Asperger Syndrome

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Asperger syndrome (AS) is a type of autistic disorder, or autism. Commonly may be referred to as a type of higher-functioning autism. It is one of a group of neurological conditions called autistic spectrum disorders (ASDs) characterized by (1) impaired language and communication, and (2) repetitive or restrictive patterns of thought and behavior.

The three main distinguishing traits of people with AS are (1) trouble with social communication, including trouble understanding jokes, gestures, or common body language; (2) trouble with social interaction, including difficulty making friends and a tendency to behave inappropriately; and (3) trouble with social imagination, including difficulty guessing what others are feeling or thinking, which may come across to others as a lack of empathy even though that impression is often incorrect.[1] In addition, they may have odd speech patterns and obsessive interests and routines. Usually from childhood on, people with AS are felt to be socially and physically clumsy. Adding to their apparent oddity, they often will have unexplained dislikes for specific foods, objects, texture, or even sounds

People with AS can lead seemingly normal lives: finish higher education, and remain employed, although the disorder certainly puts up hazards for them. AS was first described by a Dr. Asperger in 1944, however more recently became better known to the public-at-large through the life, works and books of Temple Grandin, who has AS. Some idea of her accomplishments can be gathered by the fact that half the beef cattle in North America are handled through systems she designed. [1].


Contents

Other Names and Terminology

Other names

  • Asperger's syndrome
  • Asperger's disorder

Terminology

  • Both AS and autistic disorder are subgroups of a larger diagnostic category, called either autistic spectrum disorders (ASD), mostly in European countries, or pervasive developmental disorders (PDD) in the United States. Other ASDs include classic autism, Rett syndrome, childhood disintegrative disorder, and pervasive developmental disorder not otherwise specified (PDD-NOS). (Unlike children with autism, children with AS retain their early language skills. In AS, the symptoms are less severe and there are no language delays. In fact, children with AS frequently have good or superior language and cognitive skills.)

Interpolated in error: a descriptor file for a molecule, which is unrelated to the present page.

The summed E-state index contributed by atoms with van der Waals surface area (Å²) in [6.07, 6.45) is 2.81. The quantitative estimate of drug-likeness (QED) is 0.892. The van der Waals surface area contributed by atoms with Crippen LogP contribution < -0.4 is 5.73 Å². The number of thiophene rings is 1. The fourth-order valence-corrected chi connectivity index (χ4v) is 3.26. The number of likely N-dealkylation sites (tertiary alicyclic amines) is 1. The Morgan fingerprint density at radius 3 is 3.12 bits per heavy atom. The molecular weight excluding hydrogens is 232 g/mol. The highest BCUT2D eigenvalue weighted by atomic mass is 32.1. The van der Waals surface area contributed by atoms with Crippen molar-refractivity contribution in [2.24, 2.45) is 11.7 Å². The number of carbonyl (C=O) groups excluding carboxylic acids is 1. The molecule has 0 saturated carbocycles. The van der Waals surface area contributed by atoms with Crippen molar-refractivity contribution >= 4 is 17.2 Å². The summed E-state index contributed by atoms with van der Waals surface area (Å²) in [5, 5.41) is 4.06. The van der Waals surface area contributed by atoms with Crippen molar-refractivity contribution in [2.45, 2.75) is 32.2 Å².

• People with Asperger syndrome, as well as people with other forms of autism, are sometimes are referred to as being "on the spectrum."
  • People with Asperger syndrome may refer to themselves as "Aspies."

Causes

Current research points to brain abnormalities as the cause of AS. Using advanced brain imaging techniques, scientists have revealed differences in both the structure and the function of certain parts of the brains of normal versus AS children. These differences are most likely caused by the abnormal migration of cells during development in the womb. The abnormal migration affects brain structure and “wiring,” and then goes on to affect the neural circuits that control thought and behavior.

For example, one study found less brain activity in the frontal lobe of AS children when they were asked to respond to tasks that required them to use their judgment. Another study found differences in activity when children were asked to respond to facial expressions. A different study investigating brain function in adults with AS revealed abnormal levels of specific proteins that correlate with obsessive and repetitive behaviors.

Scientists have always known that there had to be a genetic component to AS and the other ASDs because the disorders tend to run in families. Additional evidence can be seen in family members who have symptoms similar to AS, but in a more limited form. For example, the father of a child with AS may have slight difficulties with social interaction.

A specific gene for AS, however, has never been found. There is most likely a group of genes which, when abnormal, make a person vulnerable to developing AS.

There is no good evidence that vaccinations cause AS or autism.

Signs and Symptoms

Interests

A distinguishing symptom of AS is a child’s obsessive interest in a single object or topic to the exclusion of more age-appropriate, common interests. Some children with AS have become experts on vacuum cleaners, makes and models of cars, or even objects as odd as deep fat fryers. Children with AS want to know everything about their topic of interest and their conversations with others will be about little else. The conversation may seem like a random collection of facts or statistics, with no point or conclusion. Still, their expertise, high level of vocabulary, and formal speech patterns make them seem like “little professors.”